These and other features and advantages of the present invention will become more fully apparent from the following description and appended claims, or may be learned by the practice of the invention as set forth hereinafter.

BRIEF DESCRIPTION OF THE DRAWINGS

In order that the manner in which the above-recited and other features and advantages of the invention are obtained will be readily understood, a more particular description of the invention briefly described above will be rendered by reference to specific embodiments thereof which are illustrated in the appended drawings. Understanding that these drawings depict only typical embodiments of the invention and are not therefore to be considered to be limiting of its scope, the invention will be described and explained with additional specificity and detail through the use of the accompanying drawings in which:

FIG. 1 is a cross-sectional, side elevation view of one embodiment of the inflatable curtain assembly mounted inside a motor vehicle;

FIG. 2 a is a cut-away, cross-sectional, side elevation view of the portion of the inflatable curtain that has an inlet port for receiving a gas guide;

FIG. 2 b is a cut-away, cross-sectional, side elevation view of the inflatable curtain assembly at the junction of the curtain inlet port, stiffening member, and gas guide;

FIG. 3 is a cut-away, cross-sectional, side elevation view an alternative embodiment of the stiffening member disposed within a channel attached to the inflatable curtain;

FIG. 4 a is a plan view of one embodiment of the stiffening member; and

FIG. 4 b is an end view of one embodiment of the stiffening member.

DETAILED DESCRIPTION OF THE PREFERRED EMBODIMENTS

The presently preferred embodiments of the present invention will be best understood by reference to the drawings, wherein like parts are designated by like numerals throughout. It will be readily understood that the components of the present invention, as generally described and illustrated in the figures herein, could be arranged and designed in a wide variety of different configurations. Thus, the following more detailed description of the embodiments of the apparatus, system, and method of the present invention, as represented in FIGS. 1 through 4 b, is not intended to limit the scope of the invention, as claimed, but is merely representative of presently preferred embodiments of the invention.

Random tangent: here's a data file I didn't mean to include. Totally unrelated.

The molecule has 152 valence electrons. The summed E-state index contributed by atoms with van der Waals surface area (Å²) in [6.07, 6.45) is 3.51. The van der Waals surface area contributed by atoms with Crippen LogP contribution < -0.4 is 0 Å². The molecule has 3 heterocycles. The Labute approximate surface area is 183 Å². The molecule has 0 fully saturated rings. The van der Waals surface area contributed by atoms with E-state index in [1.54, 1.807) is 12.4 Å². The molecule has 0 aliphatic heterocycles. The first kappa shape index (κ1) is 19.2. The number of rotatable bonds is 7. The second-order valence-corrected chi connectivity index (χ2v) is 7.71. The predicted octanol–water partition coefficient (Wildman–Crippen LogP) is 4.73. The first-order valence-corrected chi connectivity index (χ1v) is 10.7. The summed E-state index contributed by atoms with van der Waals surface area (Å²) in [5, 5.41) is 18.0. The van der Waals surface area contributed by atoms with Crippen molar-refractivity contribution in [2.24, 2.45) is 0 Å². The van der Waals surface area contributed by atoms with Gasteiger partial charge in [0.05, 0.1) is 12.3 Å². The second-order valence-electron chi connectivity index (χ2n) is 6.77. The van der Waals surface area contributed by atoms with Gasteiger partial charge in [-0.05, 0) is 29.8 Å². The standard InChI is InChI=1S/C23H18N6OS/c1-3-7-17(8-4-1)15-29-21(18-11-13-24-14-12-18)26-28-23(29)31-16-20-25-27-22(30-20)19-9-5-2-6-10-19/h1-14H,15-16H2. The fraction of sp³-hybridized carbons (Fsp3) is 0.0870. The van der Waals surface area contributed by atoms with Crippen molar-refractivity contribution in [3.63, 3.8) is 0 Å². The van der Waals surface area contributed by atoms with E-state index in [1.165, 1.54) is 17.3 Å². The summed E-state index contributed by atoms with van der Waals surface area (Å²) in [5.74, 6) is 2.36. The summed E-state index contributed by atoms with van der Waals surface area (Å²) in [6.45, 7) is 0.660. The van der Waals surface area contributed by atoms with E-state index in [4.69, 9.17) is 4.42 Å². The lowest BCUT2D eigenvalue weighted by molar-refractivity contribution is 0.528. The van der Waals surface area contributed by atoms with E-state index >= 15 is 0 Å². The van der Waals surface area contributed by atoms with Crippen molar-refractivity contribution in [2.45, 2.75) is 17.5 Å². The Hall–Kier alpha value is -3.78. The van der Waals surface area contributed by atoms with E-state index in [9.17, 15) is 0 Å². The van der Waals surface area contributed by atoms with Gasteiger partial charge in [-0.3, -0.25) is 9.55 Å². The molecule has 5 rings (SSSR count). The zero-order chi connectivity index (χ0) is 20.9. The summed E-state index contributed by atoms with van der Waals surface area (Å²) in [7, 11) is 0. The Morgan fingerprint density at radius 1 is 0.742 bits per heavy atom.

Referring to FIG. 1, an inflatable curtain assembly 10 is depicted in a cross-sectional, side elevation view mounted inside a motor vehicle 12. The inflatable curtain assembly 10 includes an inflatable side airbag curtain 14 attached to a gas guide 16 that interconnects the inflatable curtain 14 and an inflator 18. The inflator 18 is shown disposed proximate the rear edge 20 of the inflatable curtain 14. However, the inflator could be disposed at various locations adjacent the inflatable curtain 14, such as near the front edge 22 or proximate the top edge 24 within the envelope between the roof 26 of the vehicle 12 and the headliner. The inflator 18 is a device for rapidly inflating the curtain 14 in a lateral collision or rollover situation. The inflator 18 could be a pyrotechnic that uses the combustion of gas-generating material to generate inflation fluid. Alternatively, the inflator 18 could contain a stored quantity of pressurized inflation fluid or a combination of pressurized inflation fluid and ignitable material for heating the inflation fluid.